Thursday, September 13, 2007

Bonderman Shut Down For Regular Season

May Pitch Again in October, Too Soon To Tell


Clinton Riddle

SEPT 13, 2007-Why does it always happen to the young ones?

Jeremy Bonderman, one of the young guns in the Tigers' rotation, was shut down for the remainder of the season after an MRI showed inflammation of the lateral aspect (lateral collateral ligament, perhaps?) of his right elbow. This is a chronically recurring inflammation that Bonderman says he's been dealing with since 2005.

"I'm happy with the results", said Bonderman. "I'm just going to rest now. I've had this for three years. I had it in '05, and last year it came and went. This year, it kept lingering. For the rest of my career, I'm just going to have to focus on it. ... I've got to figure out how to have it not happen again."

There is, of course, much relief that there was no major injury reported, certainly nothing requiring surgery and perhaps costing Detroit the services of one of their dominant power pitchers for months.

"I didn't tell anybody how bad I was because l wanted to go out and pitch," he said. "Maybe some people don't think I did the smartest thing in the world, but the team gave me a contract and they need me to go out and pitch."

Leyland said, "We are trying to come up with a philosophy now in the organization that we want to know about the first minor little sign of anything (that is wrong with a player) so we can check it out. We can do research to make sure it doesn't turn into something else."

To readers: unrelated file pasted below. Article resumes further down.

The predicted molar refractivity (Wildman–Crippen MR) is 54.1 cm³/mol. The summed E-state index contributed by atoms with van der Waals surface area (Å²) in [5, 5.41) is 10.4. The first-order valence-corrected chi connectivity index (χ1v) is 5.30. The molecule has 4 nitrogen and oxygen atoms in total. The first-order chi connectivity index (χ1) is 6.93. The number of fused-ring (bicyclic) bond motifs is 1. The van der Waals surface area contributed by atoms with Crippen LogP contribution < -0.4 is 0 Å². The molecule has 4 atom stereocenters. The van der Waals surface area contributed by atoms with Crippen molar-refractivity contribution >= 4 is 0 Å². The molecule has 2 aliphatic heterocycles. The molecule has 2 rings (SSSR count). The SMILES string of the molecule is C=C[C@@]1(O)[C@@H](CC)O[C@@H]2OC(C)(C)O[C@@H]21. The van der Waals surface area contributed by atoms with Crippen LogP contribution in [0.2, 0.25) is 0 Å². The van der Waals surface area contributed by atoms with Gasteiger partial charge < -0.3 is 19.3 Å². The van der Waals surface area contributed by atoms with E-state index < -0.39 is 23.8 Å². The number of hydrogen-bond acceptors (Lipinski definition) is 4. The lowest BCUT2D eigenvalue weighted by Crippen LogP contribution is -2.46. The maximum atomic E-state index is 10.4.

Something else, indeed. Fortunately for the Tigers, Bonderman decided to speak up. He would do well to look to his future, because he could have a very bright one.

OUTLOOK: Bonderman is still relying too much on that hard slider of his. He had been working on a changeup that was coming along quite well, and my feeling is that he needs to get back to changing speeds and working his infield a bit more, let the guys behind him do their job, instead of trying to blow it by everyone. This is always hard for young power pitchers to do, but he's apparently having to learn the hard way. I guess if I threw 99 mph fastballs, I'd think the same way, but he should think long-term. When he starts mixing in more changeups, I think that inflammation will abate and he'll get past it. Also, I ALWAYS take team medical reports with a grain of salt; after all, 'major injury' is a relative term. What they're willing to say is 'major' is subject to debate.

Good luck, Jeremy. I'm looking forward to many years of dominant performances, so take care of yourself NOW.

Clinton Riddle

Quotes from [url=]The Detroit Free Press[/url]
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